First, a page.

Woe Is a Spoon-Shaped Heart
Accompanying the three-CD set is a 106-page booklet with essays and original artwork covering all 43 presidents.
A new collection of songs called Of Great and Mortal Men spans 43 presidents and 220 years of American history.
In just 27 days, Americans go to the polls to pick the 44th president of the United States. While some of the first 43 have become larger-than-life figures, others are all but forgotten. But songwriters Christian Kiefer, Jefferson Pitcher and Matthew Gerken, with the help of many stalwarts of indie rock, look to shed light on the lives and quirks of these men. They've composed original songs and music in a new collection called Of Great and Mortal Men, which features 43 songs spanning three CDs and more than 220 years of American history.
Most songs about American presidents are written about the wanna-bes: candidates on the campaign trail. But instead of writing about John McCain or Barack Obama, these songwriters studied up on past presidents — from greats like Lincoln to the not-so-great, like the 31st president, Herbert Hoover.
"These are men who get up in the morning and shave, or don't shave; who have wives and families and fathers themselves," says California-based teacher Kiefer. "And whose lives are as similar to our lives as they are different."
Examining American History
The trio started working on the project in February 2006, when Kiefer's friend Pitcher, a songwriter, floated the idea of writing about all the presidents as part of an annual event for amateur musicians called February Album Writing Month.
"We laughed about it at first," Pitcher says. "And then we realized this was an interesting way to examine American history. So what started maybe as something we thought was kind of funny became pretty serious pretty quickly."
Pitcher and Kiefer recruited a third songwriter, Gerken, and split up the presidents more or less evenly. They each drew a mix of the famous and the forgotten. For example, Kiefer got Rutherford B. Hayes and Abraham Lincoln.
"Writing some of those tunes about the presidents no one's ever heard of was pretty liberating," Gerken says. "The pressure's off on those. You can just write something pretty interesting, and it'll be informative to anybody."
In some cases, their songs take unexpected twists: In one, the songwriters try to get inside the mind of William McKinley's assassin, Leon Czolgosz.
Delving Into Folk Tradition
Kiefer, Pitcher and Gerken became so engrossed by presidential trivia that they didn't want to stop when February Album Writing Month was over. So they convinced a record label to release their songs. Kiefer says they invited their friends to contribute original artwork and play on the recordings.
"We were a bit worried that the average listener out there might not be too excited about listening to three songwriters they had never heard of singing songs about presidents for three hours and 20 minutes," Kiefer says. "That would be a hard sell for me."
Such respected indie-rock performers as Califone, Smog and singer Alan Sparhawk from the band Low — as well as Denison Witmer, who sings about Harry Truman — all contributed to the project. In the end, more than 50 musicians participated. And perhaps that's not surprising, according to folk musician and radio host Oscar Brand. He's recorded several albums of campaign songs, and he says that writing music about the presidents is a tradition as old as America itself.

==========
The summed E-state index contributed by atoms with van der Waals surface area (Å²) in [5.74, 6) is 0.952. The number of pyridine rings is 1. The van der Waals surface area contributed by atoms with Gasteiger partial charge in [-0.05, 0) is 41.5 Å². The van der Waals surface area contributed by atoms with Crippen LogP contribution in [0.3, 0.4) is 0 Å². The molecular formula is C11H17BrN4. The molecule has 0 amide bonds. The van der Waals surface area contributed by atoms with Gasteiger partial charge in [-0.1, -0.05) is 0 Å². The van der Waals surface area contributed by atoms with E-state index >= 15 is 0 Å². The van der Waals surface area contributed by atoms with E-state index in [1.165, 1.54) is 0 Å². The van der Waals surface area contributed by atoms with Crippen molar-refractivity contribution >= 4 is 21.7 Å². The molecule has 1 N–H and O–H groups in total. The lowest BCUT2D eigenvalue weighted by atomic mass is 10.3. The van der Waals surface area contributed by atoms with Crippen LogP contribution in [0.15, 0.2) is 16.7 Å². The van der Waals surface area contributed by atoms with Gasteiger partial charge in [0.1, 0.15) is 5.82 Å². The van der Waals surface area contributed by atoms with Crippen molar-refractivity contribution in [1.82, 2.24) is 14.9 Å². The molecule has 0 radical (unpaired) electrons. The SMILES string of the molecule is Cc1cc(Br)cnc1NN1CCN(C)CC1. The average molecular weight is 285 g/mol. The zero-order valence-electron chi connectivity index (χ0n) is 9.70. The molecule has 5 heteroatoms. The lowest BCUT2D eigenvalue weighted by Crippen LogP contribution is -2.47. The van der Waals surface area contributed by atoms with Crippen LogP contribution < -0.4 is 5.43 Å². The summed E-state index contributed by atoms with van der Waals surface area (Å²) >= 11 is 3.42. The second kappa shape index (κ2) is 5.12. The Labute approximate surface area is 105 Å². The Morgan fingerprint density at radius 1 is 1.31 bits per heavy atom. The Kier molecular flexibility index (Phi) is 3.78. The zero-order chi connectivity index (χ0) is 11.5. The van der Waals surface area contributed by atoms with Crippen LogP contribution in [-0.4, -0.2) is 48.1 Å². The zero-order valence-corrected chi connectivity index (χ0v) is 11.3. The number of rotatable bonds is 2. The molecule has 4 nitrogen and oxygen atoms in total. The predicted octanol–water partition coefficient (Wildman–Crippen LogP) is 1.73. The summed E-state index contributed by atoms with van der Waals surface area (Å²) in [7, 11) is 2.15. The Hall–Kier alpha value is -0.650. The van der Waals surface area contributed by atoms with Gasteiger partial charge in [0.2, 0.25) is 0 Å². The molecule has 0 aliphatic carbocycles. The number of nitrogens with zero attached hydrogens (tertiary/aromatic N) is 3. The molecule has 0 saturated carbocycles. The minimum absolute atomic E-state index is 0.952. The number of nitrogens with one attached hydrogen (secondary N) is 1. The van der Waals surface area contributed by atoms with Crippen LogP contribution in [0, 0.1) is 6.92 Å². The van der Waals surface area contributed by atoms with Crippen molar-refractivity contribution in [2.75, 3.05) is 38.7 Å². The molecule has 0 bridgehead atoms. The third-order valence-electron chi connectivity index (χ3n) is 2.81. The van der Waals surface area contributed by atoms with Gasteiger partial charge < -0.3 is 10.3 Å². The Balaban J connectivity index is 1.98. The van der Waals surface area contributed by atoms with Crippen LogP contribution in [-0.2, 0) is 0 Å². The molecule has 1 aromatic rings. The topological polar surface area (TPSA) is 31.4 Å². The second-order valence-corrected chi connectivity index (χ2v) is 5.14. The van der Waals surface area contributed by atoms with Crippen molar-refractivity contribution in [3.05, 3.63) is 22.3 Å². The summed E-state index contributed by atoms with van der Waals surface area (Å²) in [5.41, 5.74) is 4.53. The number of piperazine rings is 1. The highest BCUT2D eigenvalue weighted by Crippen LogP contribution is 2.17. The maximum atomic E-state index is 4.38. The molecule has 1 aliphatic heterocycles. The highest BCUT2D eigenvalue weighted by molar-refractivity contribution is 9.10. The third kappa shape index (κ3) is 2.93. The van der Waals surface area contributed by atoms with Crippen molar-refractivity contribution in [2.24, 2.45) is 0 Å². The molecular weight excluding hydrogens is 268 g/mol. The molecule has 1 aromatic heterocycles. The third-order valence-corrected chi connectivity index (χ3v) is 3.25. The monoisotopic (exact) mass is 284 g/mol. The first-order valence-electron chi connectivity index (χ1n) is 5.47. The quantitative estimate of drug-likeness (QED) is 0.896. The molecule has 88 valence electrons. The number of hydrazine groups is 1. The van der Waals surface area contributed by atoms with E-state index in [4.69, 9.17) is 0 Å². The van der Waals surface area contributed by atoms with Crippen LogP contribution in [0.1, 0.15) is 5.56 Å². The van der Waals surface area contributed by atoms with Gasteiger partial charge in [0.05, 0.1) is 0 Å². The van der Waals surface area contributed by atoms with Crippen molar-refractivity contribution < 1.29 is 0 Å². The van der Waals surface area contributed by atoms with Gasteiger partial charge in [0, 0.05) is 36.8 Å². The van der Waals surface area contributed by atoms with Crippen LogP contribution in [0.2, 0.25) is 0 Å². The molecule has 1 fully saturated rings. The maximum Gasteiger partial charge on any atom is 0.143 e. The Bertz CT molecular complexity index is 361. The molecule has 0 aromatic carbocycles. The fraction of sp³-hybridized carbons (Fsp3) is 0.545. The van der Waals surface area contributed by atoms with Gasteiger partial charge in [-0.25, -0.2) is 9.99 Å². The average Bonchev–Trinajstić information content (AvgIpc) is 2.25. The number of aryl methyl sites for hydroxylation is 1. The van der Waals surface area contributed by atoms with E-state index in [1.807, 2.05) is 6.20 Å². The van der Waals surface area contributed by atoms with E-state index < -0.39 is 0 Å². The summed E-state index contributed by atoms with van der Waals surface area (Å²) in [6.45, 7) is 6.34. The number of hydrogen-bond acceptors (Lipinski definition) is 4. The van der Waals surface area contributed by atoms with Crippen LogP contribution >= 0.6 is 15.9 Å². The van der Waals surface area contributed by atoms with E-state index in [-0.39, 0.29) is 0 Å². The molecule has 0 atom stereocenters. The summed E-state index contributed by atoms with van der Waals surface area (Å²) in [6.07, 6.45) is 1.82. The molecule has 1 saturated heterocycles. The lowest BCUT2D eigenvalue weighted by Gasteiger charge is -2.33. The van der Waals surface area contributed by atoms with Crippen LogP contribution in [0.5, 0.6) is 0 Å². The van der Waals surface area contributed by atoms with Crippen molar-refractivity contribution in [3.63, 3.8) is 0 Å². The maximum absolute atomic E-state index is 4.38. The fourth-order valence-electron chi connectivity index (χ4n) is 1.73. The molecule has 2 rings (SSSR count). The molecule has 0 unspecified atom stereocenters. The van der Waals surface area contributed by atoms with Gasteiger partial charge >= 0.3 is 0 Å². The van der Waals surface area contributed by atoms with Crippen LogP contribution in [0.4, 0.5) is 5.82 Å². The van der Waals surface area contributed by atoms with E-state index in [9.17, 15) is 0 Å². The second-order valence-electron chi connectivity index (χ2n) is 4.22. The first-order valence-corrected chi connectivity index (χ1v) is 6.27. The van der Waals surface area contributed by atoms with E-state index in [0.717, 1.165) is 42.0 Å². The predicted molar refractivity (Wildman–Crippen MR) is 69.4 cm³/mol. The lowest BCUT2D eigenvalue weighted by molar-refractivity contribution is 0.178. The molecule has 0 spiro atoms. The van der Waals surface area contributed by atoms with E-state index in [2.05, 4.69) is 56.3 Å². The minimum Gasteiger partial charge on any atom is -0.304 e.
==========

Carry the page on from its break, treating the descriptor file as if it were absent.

"This country is a singing country," Brand says. "When it comes to elections, there's no lack of these songs."
But not all of those songs have passed the test of time. Brand says that the songs on Of Great and Mortal Men violate some of the most basic rules of political songwriting. For one thing, they don't use familiar tunes.
"For the most part," Brand says, "the most successful songs are the ones to which the audience doesn't have to know the story. They know the music; they don't have to know the story."
Learning The Full Story
For another thing, Brand says that the most memorable campaign songs are blatantly partisan in nature. The songwriters on Of Great and Mortal Men say they tried to keep their politics out of their songs, though Kiefer and Pitcher admit that they weren't always successful.
"Jefferson [Pitcher] leans leftward of Friedrich Engels and Karl Marx," Kiefer says. "They're to the right of him on the political spectrum."
Gerken adds that the more recent presidents were especially challenging. Sometimes, the solution was to laugh, as in the song "A Great Beam of Light," in which Jimmy Carter gets abducted by aliens.
"I don't have much of a stake in the sugar tariff wars of the 19th century," Gerken says. "It's easy to be objective about that sort of thing. But when you get into the '80s — Reagan, Bush and so forth — it's definitely hard to distance yourself."
The songwriters behind Of Great and Mortal Men hope that history teachers will use the songs in the classroom as a way to think about history as a living text. Pitcher, a former teacher himself, noticed that many of his students had an unhealthy attachment to Wikipedia.
"It's problematic," he says. "But at the same time, we have a real potential to see a history that's written more by the people. I thought this project would be a way for them to approach the American presidencies in a totally different light."
Five points if you can explain why it took only 42 men to make 43 presidents. You'll have to look that one up. As for the 44th, the songwriters say they'll write one more song and post an MP3 sometime after Nov. 4.